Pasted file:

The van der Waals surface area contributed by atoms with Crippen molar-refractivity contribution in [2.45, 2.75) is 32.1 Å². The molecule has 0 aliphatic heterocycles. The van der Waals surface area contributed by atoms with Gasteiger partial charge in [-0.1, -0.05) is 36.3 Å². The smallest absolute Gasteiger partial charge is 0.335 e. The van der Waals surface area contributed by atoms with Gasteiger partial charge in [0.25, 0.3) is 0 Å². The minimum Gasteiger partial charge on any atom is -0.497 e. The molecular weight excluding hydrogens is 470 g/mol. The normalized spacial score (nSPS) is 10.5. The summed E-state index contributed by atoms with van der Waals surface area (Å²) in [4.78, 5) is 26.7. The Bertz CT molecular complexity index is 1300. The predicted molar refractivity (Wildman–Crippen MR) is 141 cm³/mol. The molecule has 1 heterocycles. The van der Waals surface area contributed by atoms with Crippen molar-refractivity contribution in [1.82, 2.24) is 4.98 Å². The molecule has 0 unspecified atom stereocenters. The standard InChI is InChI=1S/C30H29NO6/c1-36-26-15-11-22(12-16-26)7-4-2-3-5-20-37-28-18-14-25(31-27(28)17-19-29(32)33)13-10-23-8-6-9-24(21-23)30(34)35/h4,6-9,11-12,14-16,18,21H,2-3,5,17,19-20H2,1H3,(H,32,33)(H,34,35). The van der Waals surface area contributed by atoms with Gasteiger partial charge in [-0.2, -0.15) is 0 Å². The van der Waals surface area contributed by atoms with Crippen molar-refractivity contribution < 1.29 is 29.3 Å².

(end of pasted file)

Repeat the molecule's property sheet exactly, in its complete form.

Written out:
The van der Waals surface area contributed by atoms with Crippen molar-refractivity contribution in [2.45, 2.75) is 32.1 Å². The molecule has 0 aliphatic heterocycles. The van der Waals surface area contributed by atoms with Gasteiger partial charge in [-0.1, -0.05) is 36.3 Å². The smallest absolute Gasteiger partial charge is 0.335 e. The van der Waals surface area contributed by atoms with Gasteiger partial charge in [0.25, 0.3) is 0 Å². The minimum Gasteiger partial charge on any atom is -0.497 e. The molecular weight excluding hydrogens is 470 g/mol. The normalized spacial score (nSPS) is 10.5. The summed E-state index contributed by atoms with van der Waals surface area (Å²) in [4.78, 5) is 26.7. The Bertz CT molecular complexity index is 1300. The predicted molar refractivity (Wildman–Crippen MR) is 141 cm³/mol. The molecule has 1 heterocycles. The van der Waals surface area contributed by atoms with Crippen molar-refractivity contribution in [1.82, 2.24) is 4.98 Å². The molecule has 0 unspecified atom stereocenters. The standard InChI is InChI=1S/C30H29NO6/c1-36-26-15-11-22(12-16-26)7-4-2-3-5-20-37-28-18-14-25(31-27(28)17-19-29(32)33)13-10-23-8-6-9-24(21-23)30(34)35/h4,6-9,11-12,14-16,18,21H,2-3,5,17,19-20H2,1H3,(H,32,33)(H,34,35). The van der Waals surface area contributed by atoms with Gasteiger partial charge in [-0.2, -0.15) is 0 Å². The van der Waals surface area contributed by atoms with Crippen molar-refractivity contribution < 1.29 is 29.3 Å².